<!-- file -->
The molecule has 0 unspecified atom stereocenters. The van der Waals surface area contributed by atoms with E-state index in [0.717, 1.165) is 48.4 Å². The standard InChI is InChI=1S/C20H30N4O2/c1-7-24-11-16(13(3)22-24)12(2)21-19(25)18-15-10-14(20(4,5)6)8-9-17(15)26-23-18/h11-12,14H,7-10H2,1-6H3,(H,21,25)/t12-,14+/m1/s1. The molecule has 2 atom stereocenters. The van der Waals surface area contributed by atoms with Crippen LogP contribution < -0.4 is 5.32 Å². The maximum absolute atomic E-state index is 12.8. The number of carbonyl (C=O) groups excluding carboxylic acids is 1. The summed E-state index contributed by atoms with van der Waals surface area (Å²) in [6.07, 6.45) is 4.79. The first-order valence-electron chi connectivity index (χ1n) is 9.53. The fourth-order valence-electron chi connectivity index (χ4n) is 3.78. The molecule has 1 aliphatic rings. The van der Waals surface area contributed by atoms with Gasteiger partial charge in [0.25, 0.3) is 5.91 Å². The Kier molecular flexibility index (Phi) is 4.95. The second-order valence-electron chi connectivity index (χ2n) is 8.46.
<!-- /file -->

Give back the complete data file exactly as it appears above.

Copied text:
The molecule has 0 unspecified atom stereocenters. The van der Waals surface area contributed by atoms with E-state index in [0.717, 1.165) is 48.4 Å². The standard InChI is InChI=1S/C20H30N4O2/c1-7-24-11-16(13(3)22-24)12(2)21-19(25)18-15-10-14(20(4,5)6)8-9-17(15)26-23-18/h11-12,14H,7-10H2,1-6H3,(H,21,25)/t12-,14+/m1/s1. The molecule has 2 atom stereocenters. The van der Waals surface area contributed by atoms with Crippen LogP contribution < -0.4 is 5.32 Å². The maximum absolute atomic E-state index is 12.8. The number of carbonyl (C=O) groups excluding carboxylic acids is 1. The summed E-state index contributed by atoms with van der Waals surface area (Å²) in [6.07, 6.45) is 4.79. The first-order valence-electron chi connectivity index (χ1n) is 9.53. The fourth-order valence-electron chi connectivity index (χ4n) is 3.78. The molecule has 1 aliphatic rings. The van der Waals surface area contributed by atoms with Gasteiger partial charge in [0.25, 0.3) is 5.91 Å². The Kier molecular flexibility index (Phi) is 4.95. The second-order valence-electron chi connectivity index (χ2n) is 8.46.